Fourth, McCarthy argues that, although the hermeneutics of the body and the nuptial metaphor it justifies is limited to heterosexual marriage in the Catholic tradition, as it is in Hanigan, it can be extended to homosexual unions as well. It can be so extended by integrating an adequate definition of sexual orientation into a theology of the body to develop a "nuptial hermeneutics of same-sex unions." (38) The magisterium defines heterosexual orientation as normative, the "natural" explanation of the nuptial metaphor, and defines homosexual orientation as objectively disordered. Homosexual orientation is objectively disordered in the desire for a person of the same sex ("A homosexual orientation produces a stronger emotional and sexual attraction toward individuals of the same sex, rather than toward those of the opposite sex" (39)), and because it creates a "strong tendency" towards homosexual acts that are intrinsically evil. (40) This emphasis on desire and act highlights the underlying disparity in magisterial teaching in the term "orientation" when it comes to heterosexual or homosexual orientation. Whereas heterosexual orientation focuses on the affective complementarity of two embodied persons, biologically, psycho-affectively, socially, and spiritually, (41) homosexual orientation focuses on desire and acts.
McCarthy, however, provides a definition of homosexual orientation, which, aside from heterogenital complementarity, is consistent with the magisterium's understanding of heterosexual orientation. "Gay men and lesbians are persons who encounter the other (and thus discover themselves) in relation to persons of the same sex. This same-sex orientation is a given of their coming to be, that is, the nuptial meaning of human life emerges for a gay man in relation to other men and a woman when face to face with other women." (42) In a steadfast interpersonal union, then, homosexual couples give their bodies to one another and are "theologically communicative," that is, they are witnesses to the community of God's "constancy and steadfast fidelity." (43) In their witness, homosexual couples have "iconic significance" in their sexuality through embodied interpersonal union, just as heterosexual couples, both fertile and infertile, have "iconic significance" in their sexuality in their embodied interpersonal union. Heterogenital complementarity is not a determining factor. Rather, two genitally embodied persons, heterosexual or homosexual, in permanent interpersonal union, who reflect God's constant love and steadfast fidelity are the determining factor. (44) In the case of fertile heterosexual couples, embodied interpersonal union is potentially procreative; in the case of infertile heterosexual and homosexual couples, embodied interpersonal union is not potentially procreative. Embodiment and the nuptial metaphor, however, are essential to all three interpersonal unions.
To summarize: if one explores "openness to the transmission of life" in biological terms, then potentially reproductive and permanently or temporarily nonreproductive heterosexual acts are essentially different types of acts, and heterogenital complementarity becomes the essential difference that distinguishes nonreproductive heterosexual acts from homosexual acts. If one explores "openness to the transmission of life" in metaphorical terms, following McCarthy, both homosexual and heterosexual couples can exhibit "iconic significance" in their embodied interpersonal unions and sexual acts. For Hanigan, heterogenital complementarity becomes the essential difference that distinguishes "iconic significance" in heterosexual and homosexual interpersonal unions, allowing "iconic significance" to be morally determinative in the sexual act for heterosexual unions, but not for homosexual unions.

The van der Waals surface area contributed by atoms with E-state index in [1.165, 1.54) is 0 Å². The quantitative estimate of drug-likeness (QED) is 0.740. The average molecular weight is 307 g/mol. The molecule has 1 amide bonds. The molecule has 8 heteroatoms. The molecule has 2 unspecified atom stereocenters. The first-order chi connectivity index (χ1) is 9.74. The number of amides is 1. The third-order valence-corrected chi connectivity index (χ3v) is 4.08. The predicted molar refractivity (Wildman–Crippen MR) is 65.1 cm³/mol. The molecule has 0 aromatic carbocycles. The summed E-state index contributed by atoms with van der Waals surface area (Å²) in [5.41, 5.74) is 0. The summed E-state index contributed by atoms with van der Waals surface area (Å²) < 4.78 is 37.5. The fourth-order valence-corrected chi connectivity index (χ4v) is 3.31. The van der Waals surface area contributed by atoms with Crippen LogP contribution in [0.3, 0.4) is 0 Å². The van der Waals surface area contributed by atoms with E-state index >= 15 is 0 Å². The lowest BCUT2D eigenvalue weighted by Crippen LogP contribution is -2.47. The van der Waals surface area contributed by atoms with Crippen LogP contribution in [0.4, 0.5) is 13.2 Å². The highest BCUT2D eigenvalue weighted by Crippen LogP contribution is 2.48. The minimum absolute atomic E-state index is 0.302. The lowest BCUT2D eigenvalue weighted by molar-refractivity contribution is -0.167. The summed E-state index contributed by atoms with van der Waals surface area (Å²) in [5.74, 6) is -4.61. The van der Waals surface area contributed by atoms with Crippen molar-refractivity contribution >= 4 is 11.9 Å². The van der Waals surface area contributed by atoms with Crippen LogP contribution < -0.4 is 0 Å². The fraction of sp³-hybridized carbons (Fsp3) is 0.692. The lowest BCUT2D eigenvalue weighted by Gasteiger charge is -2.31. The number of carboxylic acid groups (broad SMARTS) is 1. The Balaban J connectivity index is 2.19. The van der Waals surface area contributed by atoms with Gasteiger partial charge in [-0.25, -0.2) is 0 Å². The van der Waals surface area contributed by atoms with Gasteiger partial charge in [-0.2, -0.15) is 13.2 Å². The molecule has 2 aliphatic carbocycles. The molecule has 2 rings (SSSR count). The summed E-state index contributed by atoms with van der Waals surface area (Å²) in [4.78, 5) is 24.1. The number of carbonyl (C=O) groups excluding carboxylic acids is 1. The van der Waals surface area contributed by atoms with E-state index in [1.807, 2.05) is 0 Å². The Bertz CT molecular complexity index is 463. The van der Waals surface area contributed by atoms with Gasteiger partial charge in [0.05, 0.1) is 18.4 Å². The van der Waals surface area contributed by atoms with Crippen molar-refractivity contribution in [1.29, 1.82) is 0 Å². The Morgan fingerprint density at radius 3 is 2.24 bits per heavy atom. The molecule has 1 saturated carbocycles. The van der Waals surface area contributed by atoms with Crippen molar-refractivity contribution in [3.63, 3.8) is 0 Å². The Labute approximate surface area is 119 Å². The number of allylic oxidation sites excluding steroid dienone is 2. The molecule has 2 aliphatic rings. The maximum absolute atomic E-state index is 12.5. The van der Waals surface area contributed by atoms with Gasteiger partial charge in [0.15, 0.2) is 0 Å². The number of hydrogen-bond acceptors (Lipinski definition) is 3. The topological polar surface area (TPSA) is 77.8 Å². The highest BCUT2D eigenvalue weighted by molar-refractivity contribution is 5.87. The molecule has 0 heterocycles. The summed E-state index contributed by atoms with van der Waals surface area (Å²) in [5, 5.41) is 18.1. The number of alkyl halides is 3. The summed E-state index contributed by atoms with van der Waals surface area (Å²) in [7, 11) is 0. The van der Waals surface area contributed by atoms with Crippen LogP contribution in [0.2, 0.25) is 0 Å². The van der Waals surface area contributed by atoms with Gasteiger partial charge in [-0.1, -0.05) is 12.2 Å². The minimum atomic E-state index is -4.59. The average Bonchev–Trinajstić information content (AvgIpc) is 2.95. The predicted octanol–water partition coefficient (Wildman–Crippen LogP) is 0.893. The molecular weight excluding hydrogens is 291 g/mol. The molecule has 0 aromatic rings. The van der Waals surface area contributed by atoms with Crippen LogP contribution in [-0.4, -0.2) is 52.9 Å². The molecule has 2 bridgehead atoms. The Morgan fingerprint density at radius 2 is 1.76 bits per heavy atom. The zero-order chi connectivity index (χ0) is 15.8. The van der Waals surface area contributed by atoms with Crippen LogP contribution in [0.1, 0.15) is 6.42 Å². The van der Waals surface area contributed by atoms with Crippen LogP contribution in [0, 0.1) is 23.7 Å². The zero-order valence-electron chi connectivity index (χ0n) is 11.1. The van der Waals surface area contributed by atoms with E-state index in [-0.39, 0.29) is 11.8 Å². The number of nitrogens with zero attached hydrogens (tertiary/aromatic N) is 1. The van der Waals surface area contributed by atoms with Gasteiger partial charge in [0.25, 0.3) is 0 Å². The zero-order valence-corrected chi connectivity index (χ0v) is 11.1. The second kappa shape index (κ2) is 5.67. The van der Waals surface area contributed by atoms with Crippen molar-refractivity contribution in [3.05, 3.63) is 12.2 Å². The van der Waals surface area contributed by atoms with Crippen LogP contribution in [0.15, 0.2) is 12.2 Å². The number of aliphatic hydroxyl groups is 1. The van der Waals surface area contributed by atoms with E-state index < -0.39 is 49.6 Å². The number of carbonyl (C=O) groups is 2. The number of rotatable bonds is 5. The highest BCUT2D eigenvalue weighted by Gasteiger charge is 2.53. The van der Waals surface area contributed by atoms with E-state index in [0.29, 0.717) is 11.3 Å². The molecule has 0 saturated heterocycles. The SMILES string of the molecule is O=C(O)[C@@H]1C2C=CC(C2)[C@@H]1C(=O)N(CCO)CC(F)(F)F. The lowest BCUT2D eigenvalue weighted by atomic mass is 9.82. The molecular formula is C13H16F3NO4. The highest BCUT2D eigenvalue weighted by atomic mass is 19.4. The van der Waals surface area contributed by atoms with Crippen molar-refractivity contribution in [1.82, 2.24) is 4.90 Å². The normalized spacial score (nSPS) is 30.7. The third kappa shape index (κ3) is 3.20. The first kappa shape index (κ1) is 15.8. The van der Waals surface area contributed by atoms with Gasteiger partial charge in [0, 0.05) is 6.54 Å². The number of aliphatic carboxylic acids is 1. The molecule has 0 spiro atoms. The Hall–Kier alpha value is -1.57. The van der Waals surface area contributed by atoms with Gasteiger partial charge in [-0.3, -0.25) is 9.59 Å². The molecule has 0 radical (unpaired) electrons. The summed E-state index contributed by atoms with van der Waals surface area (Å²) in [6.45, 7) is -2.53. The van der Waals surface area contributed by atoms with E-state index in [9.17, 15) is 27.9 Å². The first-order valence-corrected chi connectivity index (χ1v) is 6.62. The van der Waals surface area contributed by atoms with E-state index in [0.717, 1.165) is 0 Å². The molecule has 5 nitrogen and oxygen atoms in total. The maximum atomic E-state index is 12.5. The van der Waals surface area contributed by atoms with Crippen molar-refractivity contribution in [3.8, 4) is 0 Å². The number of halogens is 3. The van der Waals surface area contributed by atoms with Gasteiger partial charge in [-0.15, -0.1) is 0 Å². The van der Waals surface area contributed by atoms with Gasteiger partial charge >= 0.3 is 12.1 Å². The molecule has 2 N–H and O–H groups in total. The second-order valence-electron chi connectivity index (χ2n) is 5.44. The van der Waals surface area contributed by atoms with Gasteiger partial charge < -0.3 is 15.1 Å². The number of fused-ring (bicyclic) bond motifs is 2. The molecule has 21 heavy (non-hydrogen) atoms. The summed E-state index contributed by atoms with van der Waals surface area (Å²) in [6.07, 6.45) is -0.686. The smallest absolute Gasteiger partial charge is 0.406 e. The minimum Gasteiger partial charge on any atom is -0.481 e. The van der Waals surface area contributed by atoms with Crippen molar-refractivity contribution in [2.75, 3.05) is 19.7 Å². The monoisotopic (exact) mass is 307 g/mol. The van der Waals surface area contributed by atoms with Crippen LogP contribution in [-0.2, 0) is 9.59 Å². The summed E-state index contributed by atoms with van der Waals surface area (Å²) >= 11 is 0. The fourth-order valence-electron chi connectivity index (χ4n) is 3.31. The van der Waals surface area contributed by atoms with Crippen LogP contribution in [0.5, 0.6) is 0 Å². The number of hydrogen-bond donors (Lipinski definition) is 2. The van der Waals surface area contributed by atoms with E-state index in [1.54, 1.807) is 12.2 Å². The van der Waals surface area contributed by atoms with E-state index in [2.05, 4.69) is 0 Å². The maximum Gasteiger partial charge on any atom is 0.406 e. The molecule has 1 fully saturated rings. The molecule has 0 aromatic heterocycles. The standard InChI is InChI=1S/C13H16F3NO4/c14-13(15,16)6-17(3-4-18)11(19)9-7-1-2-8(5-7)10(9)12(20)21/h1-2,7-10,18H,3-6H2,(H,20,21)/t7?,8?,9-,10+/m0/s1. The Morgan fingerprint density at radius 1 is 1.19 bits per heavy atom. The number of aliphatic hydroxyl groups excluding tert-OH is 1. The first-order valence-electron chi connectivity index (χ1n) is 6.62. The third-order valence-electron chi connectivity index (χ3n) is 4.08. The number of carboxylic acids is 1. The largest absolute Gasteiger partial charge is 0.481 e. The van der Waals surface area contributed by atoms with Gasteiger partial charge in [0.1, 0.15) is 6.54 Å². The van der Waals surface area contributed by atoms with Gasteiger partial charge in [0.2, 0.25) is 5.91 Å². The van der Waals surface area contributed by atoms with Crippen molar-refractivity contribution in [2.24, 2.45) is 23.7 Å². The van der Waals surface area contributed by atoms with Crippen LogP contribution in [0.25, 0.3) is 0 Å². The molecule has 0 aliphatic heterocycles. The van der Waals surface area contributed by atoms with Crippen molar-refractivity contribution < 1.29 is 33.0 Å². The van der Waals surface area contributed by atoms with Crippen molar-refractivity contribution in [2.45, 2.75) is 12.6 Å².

It is to be noted that, although reproductive complementarity always entails heterogenital complementarity, heterogenital complementarity does not always entail reproductive complementarity. Heterogenital complementarity is distinct from and can stand alone from reproductive complementarity in the service of personal complementarity. Reproductive complementarity can also stand alone from parental complementarity, for a couple may choose to adopt rather than to reproduce offspring.
The CDF also refers to sexuality on the "personal level--where nature and spirit are united." We refer to the personal level of sexuality as personal complementarity, which can be divided into several subcategories. First, there is communion complementarity in the marital relationship, "a communion of persons is realized involving the use of the sexual faculty." (45) The male and female genitals, the penis and vagina, contribute to the realization of a communion of persons in marriage expressed in truly human sexual acts. Without heterogenital complementarity, communion complementarity is not possible, a point implied by the CDF's statement on the morality of homosexual unions. "There are absolutely no grounds for considering homosexual unions to be in any way similar or even remotely analogous to God's plan for marriage and family. Marriage is holy, while homosexual acts go against the natural moral law. Homosexual acts 'close the sexual act to the gift of life. They do not proceed from a genuine affective and sexual complementarity. Under no circumstances can they be approved.'" (46)